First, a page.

Chimamanda Ngozi Adichie: The Thing Around Your Neck
Adichie's age is especially poignant in light of where she's from and
what she writes. She was born 17 years after Nigeria gained
independence from Britain and seven years after the civil war that
provided the material for Yellow Sun. Adichie belongs to a rare
generation of Nigerians for whom neither war nor colonialism has a
direct claim on their lives.
This is not to say that all is well. Average life expectancy in Nigeria is 47 and trending downward. Reading The Thing Around Your Neck, it’s easy to see why. (In the most literal sense, the collection’s title suggests a noose.) Six of the stories are set in Nigeria (most of the rest take place in the U.S.), and in each of these, Adichie displays a deft feel for the texture of violence. In “Ghost,” a professor recalls returning home after war to find “lumps of calcified feces in the bathtub,” left behind by Hausa soldiers. In “Cell One,” a boy is “hacked to death in his room.” And in “A Private Experience,” Chika, a Lagos medical student, emerges into the aftermath of a riot to find the air stiff with the smell of “roasted flesh.”
The stories in this collection are concerned with how large forces—violence, tradition, immigration, colonialism—shape and determine individual lives. As a result, Adichie’s characters sometimes feel too deliberately drawn, as if she set out to triangulate on contemporary Nigeria and chose her points accordingly. The emotional weight of the The Thing Around Your Neck derives more from the feeling of ambivalence about opportunity in America and the chaos of modern Nigeria that’s built up through the whole collection—the real ‘thing’ around the characters’ necks-—than from the punch of any particular moment.
This ambivalence is most immediate in the five stories set in the United States. Adichie, who splits time between Nigeria and the U.S., has likened America to a “very rich uncle,” and her stories are infused with the curiosity, admiration and aloofness characterizing that perspective. In the title story, a young woman in the States on a temporary visa says of the country, “[I] did not know that people could dictate to life. [I was] used to accepting what life gave.” The U.S. is imagined as a place where people, free from violent intrusion, orchestrate even the most trivial elements of their lives.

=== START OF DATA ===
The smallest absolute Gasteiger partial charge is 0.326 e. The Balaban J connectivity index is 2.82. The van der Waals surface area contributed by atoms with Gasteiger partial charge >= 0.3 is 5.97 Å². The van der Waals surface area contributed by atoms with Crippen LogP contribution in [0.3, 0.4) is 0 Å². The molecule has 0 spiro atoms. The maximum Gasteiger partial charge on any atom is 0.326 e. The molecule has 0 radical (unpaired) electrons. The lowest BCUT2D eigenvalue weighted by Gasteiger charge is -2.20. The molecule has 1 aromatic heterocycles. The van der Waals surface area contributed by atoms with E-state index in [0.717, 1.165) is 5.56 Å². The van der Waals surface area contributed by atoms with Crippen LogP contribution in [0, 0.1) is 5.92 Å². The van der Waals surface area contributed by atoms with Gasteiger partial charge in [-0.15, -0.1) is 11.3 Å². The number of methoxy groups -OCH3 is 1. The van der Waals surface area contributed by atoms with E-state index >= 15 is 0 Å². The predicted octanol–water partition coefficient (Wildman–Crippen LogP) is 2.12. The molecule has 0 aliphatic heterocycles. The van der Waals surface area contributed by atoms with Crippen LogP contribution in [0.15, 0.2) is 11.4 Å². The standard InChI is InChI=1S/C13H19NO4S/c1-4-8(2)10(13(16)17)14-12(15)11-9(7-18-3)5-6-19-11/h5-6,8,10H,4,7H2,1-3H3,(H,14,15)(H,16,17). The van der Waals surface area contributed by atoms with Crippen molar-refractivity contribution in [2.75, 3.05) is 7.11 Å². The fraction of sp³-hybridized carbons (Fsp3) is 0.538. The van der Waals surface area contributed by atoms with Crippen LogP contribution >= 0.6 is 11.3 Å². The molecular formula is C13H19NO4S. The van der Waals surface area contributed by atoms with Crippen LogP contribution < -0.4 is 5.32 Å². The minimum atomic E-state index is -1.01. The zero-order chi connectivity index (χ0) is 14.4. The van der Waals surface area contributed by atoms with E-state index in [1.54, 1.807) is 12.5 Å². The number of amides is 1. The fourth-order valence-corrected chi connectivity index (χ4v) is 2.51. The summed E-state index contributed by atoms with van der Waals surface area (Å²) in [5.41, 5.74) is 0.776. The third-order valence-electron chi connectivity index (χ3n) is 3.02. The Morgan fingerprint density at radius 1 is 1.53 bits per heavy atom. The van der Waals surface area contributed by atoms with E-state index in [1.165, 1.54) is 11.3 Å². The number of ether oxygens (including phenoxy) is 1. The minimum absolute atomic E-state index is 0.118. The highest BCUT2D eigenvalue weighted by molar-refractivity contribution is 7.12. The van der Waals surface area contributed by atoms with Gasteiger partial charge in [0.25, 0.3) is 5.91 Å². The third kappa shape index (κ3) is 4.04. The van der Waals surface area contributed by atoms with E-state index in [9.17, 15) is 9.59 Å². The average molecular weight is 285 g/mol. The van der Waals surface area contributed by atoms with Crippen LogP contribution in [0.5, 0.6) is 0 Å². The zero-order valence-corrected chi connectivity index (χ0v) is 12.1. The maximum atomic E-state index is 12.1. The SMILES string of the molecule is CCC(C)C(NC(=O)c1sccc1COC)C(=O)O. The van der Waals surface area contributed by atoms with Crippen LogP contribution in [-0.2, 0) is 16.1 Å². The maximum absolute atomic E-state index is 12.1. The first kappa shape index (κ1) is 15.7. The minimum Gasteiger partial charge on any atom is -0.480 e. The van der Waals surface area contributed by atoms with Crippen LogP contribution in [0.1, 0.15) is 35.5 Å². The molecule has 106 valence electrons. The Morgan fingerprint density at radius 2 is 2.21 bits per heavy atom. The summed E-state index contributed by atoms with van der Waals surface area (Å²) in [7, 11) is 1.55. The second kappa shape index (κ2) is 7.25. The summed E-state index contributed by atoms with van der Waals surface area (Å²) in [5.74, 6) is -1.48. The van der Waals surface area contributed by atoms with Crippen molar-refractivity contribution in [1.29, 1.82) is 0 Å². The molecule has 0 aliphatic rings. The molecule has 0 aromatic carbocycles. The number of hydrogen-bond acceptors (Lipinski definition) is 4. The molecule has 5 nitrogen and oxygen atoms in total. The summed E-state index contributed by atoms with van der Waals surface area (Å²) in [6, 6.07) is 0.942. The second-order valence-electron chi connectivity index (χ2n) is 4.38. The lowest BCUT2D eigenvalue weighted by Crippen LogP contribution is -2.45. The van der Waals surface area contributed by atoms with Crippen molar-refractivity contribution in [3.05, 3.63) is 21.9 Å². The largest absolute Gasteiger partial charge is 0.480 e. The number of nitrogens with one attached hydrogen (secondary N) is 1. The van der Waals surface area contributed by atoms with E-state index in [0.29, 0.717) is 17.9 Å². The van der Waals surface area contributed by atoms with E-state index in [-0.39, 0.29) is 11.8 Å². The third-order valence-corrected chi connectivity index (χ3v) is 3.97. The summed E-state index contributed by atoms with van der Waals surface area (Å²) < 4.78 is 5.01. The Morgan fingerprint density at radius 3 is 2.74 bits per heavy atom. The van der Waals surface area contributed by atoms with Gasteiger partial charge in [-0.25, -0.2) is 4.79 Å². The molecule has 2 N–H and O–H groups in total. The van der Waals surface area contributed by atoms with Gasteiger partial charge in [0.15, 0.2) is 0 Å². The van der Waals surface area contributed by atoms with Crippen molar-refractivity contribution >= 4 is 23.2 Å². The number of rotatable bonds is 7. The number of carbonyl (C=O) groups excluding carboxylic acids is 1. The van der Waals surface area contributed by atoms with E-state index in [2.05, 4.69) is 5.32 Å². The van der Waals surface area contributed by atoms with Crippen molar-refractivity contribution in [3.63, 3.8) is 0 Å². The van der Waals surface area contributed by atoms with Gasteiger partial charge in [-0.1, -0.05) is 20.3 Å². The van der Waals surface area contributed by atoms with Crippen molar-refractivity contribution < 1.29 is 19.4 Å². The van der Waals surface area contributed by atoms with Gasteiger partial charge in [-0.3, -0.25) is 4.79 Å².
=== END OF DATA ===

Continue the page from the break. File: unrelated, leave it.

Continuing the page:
Adichie’s characters who travel to America—a Princeton graduate student, a wife in an arranged marriage—are more like wayfarers testing the waters than emerging citizens. Through their eyes, America appears as a caricatured land of freedom, dietary fads and shopping malls with “high-as-the-sky ceiling[s].” In “Imitation,” Nkem—a housewife in the plush Philadelphia suburbs—professes to love the “abundance of unreasonable hope” in America, but finds her life here unsatisfying (with the quality of “pungent Lysol”) and decides to return to Nigeria.
The prevailing verdict on the U.S. is offered by the aging professor in “Ghost.” He is beckoned to America by his expatriate daughter, but is hesitant about what awaits there. “I will be forced to live a life cushioned by so much convenience that it is sterile,” he thinks, deciding to remain in Nigeria, where he lives among memories of loss and fights with corrupt university officials for his pension. When asked by his daughter about his life, he replies, “It is not good or bad it is simply mine. And that is what matters”
For the generation of younger characters in Adichie’s stories, however, it is precisely this sense of possession—that their lives are theirs—that eludes them. If there is any stable footing to be found, it lies with Adichie’s feel for the traditional sensations of Nigerian life, the fragrant jacaranda blossoms, warm harmattan breeze and “yellow-bellied bees” that buzz in the afternoon. Yet in the context of so much violence, such details pale to the task of ordering a life. The problem for the characters in Adichie’s stories is less the thing around their necks, than the ground giving way beneath their feet.